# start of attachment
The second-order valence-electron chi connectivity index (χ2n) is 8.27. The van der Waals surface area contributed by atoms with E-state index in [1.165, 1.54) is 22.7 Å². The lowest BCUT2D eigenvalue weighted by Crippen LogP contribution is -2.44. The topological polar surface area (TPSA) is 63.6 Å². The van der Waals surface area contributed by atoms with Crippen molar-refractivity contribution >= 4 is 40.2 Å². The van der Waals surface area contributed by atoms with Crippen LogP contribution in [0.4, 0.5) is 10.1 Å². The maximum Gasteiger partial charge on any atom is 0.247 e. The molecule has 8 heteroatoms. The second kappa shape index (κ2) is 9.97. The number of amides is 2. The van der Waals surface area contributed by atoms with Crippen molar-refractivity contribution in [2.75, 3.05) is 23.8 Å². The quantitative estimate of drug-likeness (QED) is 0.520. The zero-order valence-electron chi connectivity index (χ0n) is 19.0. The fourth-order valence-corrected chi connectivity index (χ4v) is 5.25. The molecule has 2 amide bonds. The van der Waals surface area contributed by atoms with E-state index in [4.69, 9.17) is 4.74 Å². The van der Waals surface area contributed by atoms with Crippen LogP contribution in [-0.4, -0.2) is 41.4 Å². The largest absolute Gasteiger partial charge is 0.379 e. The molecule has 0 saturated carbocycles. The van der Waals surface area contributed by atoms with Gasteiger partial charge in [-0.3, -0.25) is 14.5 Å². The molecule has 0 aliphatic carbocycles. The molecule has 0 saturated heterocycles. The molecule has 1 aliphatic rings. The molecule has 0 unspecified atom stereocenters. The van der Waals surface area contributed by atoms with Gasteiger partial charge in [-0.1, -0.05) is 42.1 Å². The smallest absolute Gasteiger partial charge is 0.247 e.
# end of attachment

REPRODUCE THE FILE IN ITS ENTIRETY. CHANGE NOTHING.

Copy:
The second-order valence-electron chi connectivity index (χ2n) is 8.27. The van der Waals surface area contributed by atoms with E-state index in [1.165, 1.54) is 22.7 Å². The lowest BCUT2D eigenvalue weighted by Crippen LogP contribution is -2.44. The topological polar surface area (TPSA) is 63.6 Å². The van der Waals surface area contributed by atoms with Crippen molar-refractivity contribution >= 4 is 40.2 Å². The van der Waals surface area contributed by atoms with Crippen LogP contribution in [0.4, 0.5) is 10.1 Å². The maximum Gasteiger partial charge on any atom is 0.247 e. The molecule has 8 heteroatoms. The second kappa shape index (κ2) is 9.97. The number of amides is 2. The van der Waals surface area contributed by atoms with Crippen molar-refractivity contribution in [2.75, 3.05) is 23.8 Å². The quantitative estimate of drug-likeness (QED) is 0.520. The zero-order valence-electron chi connectivity index (χ0n) is 19.0. The fourth-order valence-corrected chi connectivity index (χ4v) is 5.25. The molecule has 2 amide bonds. The van der Waals surface area contributed by atoms with E-state index in [4.69, 9.17) is 4.74 Å². The van der Waals surface area contributed by atoms with Crippen LogP contribution in [-0.4, -0.2) is 41.4 Å². The largest absolute Gasteiger partial charge is 0.379 e. The molecule has 0 saturated carbocycles. The van der Waals surface area contributed by atoms with Gasteiger partial charge in [-0.3, -0.25) is 14.5 Å². The molecule has 0 aliphatic carbocycles. The molecule has 0 saturated heterocycles. The molecule has 1 aliphatic rings. The molecule has 0 unspecified atom stereocenters. The van der Waals surface area contributed by atoms with Gasteiger partial charge in [-0.1, -0.05) is 42.1 Å². The smallest absolute Gasteiger partial charge is 0.247 e.